AUGUSTA — For Maine Secretary of State Matthew Dunlap, participation in a federal voter-fraud commission proved “a strange, surreal and remarkable journey.”

With President Donald Trump’s decision to pull the plug on his Presidential Advisory Commission on Election Integrity, Dunlap’s formal role is over.

But, he warned, the issue is not going away.

Dunlap said Thursday he expects Trump and his allies will shift their efforts from a public panel to the Department of Homeland Security, where they work in secret to try to impose a requirement that voters in all federal elections produce an identification card that complies with Real ID standards.

“That’s the playbook,” said Dunlap, one of the 11 members who served on the federal commission Trump established to investigate his claims of rampant voter fraud.

Dunlap said he never heard any evidence of voter fraud anywhere in America during his service on the panel.


But, he said, Kansas Secretary of State Kris Kobach has a different take on what is improper. He said Kobach appears to think any election law he dislikes is tantamount to fraud at the polls.

Trump abolished his Presidential Advisory Commission on Election Integrity late Wednesday after, as the president tweeted Thursday, the panel became enmeshed “in endless legal battles at taxpayer expense,” including a successful one by Dunlap seeking information from the commission’s leaders and staff.

Trump also said “many mostly Democrat States refused to hand over data from the 2016 election” to what he called “the Commission On Voter Fraud.”

The president said the uncooperative states “fought hard that the commission not see their records or methods because they know that many people are voting illegally. System is rigged, must go to Voter I.D.”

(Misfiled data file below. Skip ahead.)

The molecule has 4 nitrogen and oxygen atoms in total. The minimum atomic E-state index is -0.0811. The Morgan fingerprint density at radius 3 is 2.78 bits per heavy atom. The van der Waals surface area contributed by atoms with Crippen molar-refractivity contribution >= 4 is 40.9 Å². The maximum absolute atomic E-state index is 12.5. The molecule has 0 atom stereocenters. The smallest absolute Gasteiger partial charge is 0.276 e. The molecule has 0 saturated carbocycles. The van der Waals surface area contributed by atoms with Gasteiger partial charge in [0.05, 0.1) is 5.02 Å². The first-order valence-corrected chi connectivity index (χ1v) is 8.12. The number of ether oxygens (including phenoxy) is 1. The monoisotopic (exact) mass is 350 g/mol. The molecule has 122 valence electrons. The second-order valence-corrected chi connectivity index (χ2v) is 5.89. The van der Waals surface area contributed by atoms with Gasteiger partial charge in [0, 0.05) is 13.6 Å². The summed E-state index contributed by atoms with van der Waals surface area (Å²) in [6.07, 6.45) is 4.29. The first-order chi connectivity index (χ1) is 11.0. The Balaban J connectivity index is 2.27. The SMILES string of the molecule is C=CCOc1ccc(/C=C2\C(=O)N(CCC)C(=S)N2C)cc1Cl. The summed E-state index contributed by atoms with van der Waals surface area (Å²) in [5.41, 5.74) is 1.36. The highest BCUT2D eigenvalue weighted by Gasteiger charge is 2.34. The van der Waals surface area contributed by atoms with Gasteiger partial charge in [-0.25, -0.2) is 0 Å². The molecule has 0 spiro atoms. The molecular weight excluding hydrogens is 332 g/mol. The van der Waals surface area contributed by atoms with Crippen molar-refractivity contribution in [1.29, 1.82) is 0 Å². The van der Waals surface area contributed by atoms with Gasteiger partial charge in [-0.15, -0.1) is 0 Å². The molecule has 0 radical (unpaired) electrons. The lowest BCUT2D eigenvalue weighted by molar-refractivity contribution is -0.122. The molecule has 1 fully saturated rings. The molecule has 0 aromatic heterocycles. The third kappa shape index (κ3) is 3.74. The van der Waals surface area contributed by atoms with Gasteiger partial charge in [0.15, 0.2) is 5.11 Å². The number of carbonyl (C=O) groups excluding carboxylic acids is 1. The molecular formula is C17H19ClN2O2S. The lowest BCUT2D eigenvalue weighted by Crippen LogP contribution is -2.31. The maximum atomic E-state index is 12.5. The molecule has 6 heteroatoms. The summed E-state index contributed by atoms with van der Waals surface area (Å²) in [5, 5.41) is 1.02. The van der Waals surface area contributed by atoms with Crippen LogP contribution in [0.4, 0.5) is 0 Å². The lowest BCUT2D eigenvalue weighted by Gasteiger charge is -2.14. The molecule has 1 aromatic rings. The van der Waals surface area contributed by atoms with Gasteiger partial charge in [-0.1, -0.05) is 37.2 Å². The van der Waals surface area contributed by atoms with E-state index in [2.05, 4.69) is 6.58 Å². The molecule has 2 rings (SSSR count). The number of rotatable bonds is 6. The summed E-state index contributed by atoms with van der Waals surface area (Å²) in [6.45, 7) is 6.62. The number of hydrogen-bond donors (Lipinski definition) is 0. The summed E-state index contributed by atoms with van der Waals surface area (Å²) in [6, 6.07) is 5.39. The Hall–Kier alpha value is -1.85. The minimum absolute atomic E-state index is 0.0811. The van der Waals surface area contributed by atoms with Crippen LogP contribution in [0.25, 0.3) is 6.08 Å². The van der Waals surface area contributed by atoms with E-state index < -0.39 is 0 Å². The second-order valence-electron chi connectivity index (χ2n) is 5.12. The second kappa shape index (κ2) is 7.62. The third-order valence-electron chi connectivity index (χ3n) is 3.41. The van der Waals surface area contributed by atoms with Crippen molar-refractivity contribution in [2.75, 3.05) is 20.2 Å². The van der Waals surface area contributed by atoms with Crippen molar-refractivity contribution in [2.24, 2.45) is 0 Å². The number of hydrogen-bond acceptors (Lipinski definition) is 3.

A number of states, including Maine and many with Republican-controlled governments, refused to hand over information about voters, citing security concerns.

Dunlap said mandating the use of federally approved identification cards, which he opposes as unnecessary, would disenfranchise many voters. 


He said the federal government historically “has nothing to do with elections.” They have always been handled on the state and local levels, Dunlap said, and there is no reason to change that.

However, Dunlap said, he is worried that Homeland Security could simply impose a new requirement to show identification, and cut both Congress and the states out of the decision-making process.

Dunlap said both Kobach and Trump “want to do this nationally.”

There is evidence that Dunlap may be right.

“What’s happening is a tactical shift where the mission of the commission is being handed off to Homeland Security without the stonewalling by Democrats,” Kris Kobach, a champion of restrictive voting laws, told Breitbart News.

“I’ll be working closely with the White House and DHS to ensure the investigations continue,” Kobach said. “By throwing their food in the air, (Democrats) just lost their seat at the table.”


The demise of the commission was not a certainty.

Dunlap said his role in its abolition arose because he wanted to see a schedule of its upcoming meetings, a standard procedure for countless government panels. He said he just wanted to know what they were going to be doing and when they planned to gather.

But he could not get an answer.

Then, in mid-October, a senior staff member for the commission was arrested on child-pornography charges, Dunlap said. He found out from a reporter.